Doesn't matter if he apologized or not. We know what he feels inside, his words were quite clear. So if you're not a christian you know you're not welcome in Alabama at least while he's governor. He's such a religious bigot he should immediately resign.

      January 20, 2011 at 2:25 am |
    • VegasRage

      He's sorry that he got caught.

      January 20, 2011 at 2:45 am |
    • matt

      why apologize? Governor spoke his mind and now we all know how he thinks.

      January 20, 2011 at 2:50 am |
    • Benji

      he's only apologizing 'coz people cried foul when he effectively suggested he won't listen to non-christians and mushed church and state back together. i'm sure he doesn't believe his own apology and is inwardly more angry towards non-christians for poiting out his bigotry.

      January 20, 2011 at 3:04 am |
    • Pope Benedict

      Bentley Bigotry is more evidence that religion is the worst thing that ever happened to civilization.

      January 20, 2011 at 7:51 am |
    • Matt Wilson

      Religious tolerance is the red herring no one wants to notice for what it is. You, christians, have you ever actually picked up your bible and read it? And I mean actually read it, cover to cover. Your own doctrine tells you to wage unceasing war against those who believe in another god, and to spare not he who blasphemes against the creator. (And despite the mosaic law having been broken, and a new covenant formed, it still says that the old law will be in place until the world has ended). Which, of course, is also true for judaism. Islam says the same thing.

      But you know what? The average person can't accept that kind of behavior. Would you really go out and kill a gay man for your faith? Or does your morality come from somewhere else, where murder is unacceptable for ANY reason?

      This man's apology is either entirely insincere, or he's rejecting his own faith. You choose.

      January 20, 2011 at 9:01 am |
    • SurelyUjest

      I would love to believe this reconciliation to be a real change of heart. I don't this governor is the same as many X-tian extremists they say exactly what they think and then back pedal from the statement. It is a political way to fire up your fanatical base while seeming to admit you "said things you shouldnt" I am not a Christian or a X-tian I am wiccan and I would bet this govenor wouldn't even allow my faith in to such a meeting of "leaders of faith" in to his office. He is nothing more than a bigot who stives for self gain and ideological supremacy over all Americans. He is in fact a Republican which today means something far different than being a republican in 1960 – 1980 did.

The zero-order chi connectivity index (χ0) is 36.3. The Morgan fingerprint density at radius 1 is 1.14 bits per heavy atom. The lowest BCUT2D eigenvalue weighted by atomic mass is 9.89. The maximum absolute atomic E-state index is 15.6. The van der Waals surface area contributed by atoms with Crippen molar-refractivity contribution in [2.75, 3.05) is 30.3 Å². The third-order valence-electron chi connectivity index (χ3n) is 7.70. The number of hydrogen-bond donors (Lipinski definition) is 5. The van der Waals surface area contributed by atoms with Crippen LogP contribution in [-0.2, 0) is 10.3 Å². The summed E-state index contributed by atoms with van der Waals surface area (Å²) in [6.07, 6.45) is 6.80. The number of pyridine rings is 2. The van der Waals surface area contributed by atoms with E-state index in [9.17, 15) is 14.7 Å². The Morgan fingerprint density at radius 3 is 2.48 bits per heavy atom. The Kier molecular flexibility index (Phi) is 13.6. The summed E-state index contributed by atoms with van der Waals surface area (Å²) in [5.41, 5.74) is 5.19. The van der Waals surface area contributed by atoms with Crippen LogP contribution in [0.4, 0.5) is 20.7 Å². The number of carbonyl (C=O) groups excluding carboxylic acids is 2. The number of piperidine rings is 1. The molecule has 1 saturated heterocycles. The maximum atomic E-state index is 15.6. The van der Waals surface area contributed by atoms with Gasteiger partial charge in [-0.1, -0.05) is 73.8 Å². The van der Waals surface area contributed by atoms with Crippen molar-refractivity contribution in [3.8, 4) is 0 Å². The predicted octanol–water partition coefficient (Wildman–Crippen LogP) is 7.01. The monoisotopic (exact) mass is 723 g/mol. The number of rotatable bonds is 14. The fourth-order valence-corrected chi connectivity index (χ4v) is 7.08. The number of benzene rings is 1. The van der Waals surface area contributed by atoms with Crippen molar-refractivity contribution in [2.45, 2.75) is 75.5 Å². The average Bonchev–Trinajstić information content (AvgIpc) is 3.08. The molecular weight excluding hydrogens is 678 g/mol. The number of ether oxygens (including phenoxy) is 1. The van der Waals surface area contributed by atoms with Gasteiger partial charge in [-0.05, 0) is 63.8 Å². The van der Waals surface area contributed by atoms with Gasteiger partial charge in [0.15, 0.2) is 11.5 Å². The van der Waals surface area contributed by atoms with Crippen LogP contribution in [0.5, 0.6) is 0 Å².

January 20, 2011 at 9:06 am |
    • Don

      Knees do not bow and tongues do not confess, rrogij. People bow. People confess.

      January 20, 2011 at 9:21 am |
    • Jeff B.

      Cliff – perhaps you dont know that the far right , be they GOP or otherwise, often angelical and are hardened supporter of Jews.

      January 20, 2011 at 9:47 am |
    • karl

      The gov is not only a bigot, he's also an idiot. I can't decide which shortcoming is worse. Whatever the f*** happened to separation of church and state?!?! But remember, this is Alabama we're talking about – a state that's no more than 2 or 3 generations out of the stone age.

      January 20, 2011 at 10:22 am |
    • Serene S.

      Yeah, his apology is meaningless because it's just words. He said exactly what he meant. Just like Gordon Brown, he says what he means an then apologizes but you know that's what he really believes.
      Hope Alabama is happy about who they elected!!!

      January 20, 2011 at 3:42 pm |
    • Jim

      Don't be fooled by Bentley's "apology." His wording is full of conditional speech ("Anyone who heard those words and felt disenfranchised I want to say that I’m sorry."), which means it's -only- directed to those who felt "disenfranchised." Further, his apology is only to those who "heard those words." Finally, he says, "If you’re not a person who can say that you’re sorry than you’re not a very good leader." His use of the word "you" means specifically that. He is quite intentionally deflecting blame from himself to a hypothetical "you" (or a generic listener) to specifically transfer blame. The sentence also lacks any attribution to himself, which accused people are loathe to do. He's not sorry at all. I hope others reach the same conclusion.

      January 20, 2011 at 4:15 pm |
1 2 3 4 5 6 7 8 9 10 11 12 13 14
Advertisement
About this blog

The CNN Belief Blog covers the faith angles of the day's biggest stories, from breaking news to politics to entertainment, fostering a global conversation about the role of religion and belief in readers' lives. It's edited by CNN's Daniel Burke with contributions from Eric Marrapodi and CNN's worldwide news gathering team.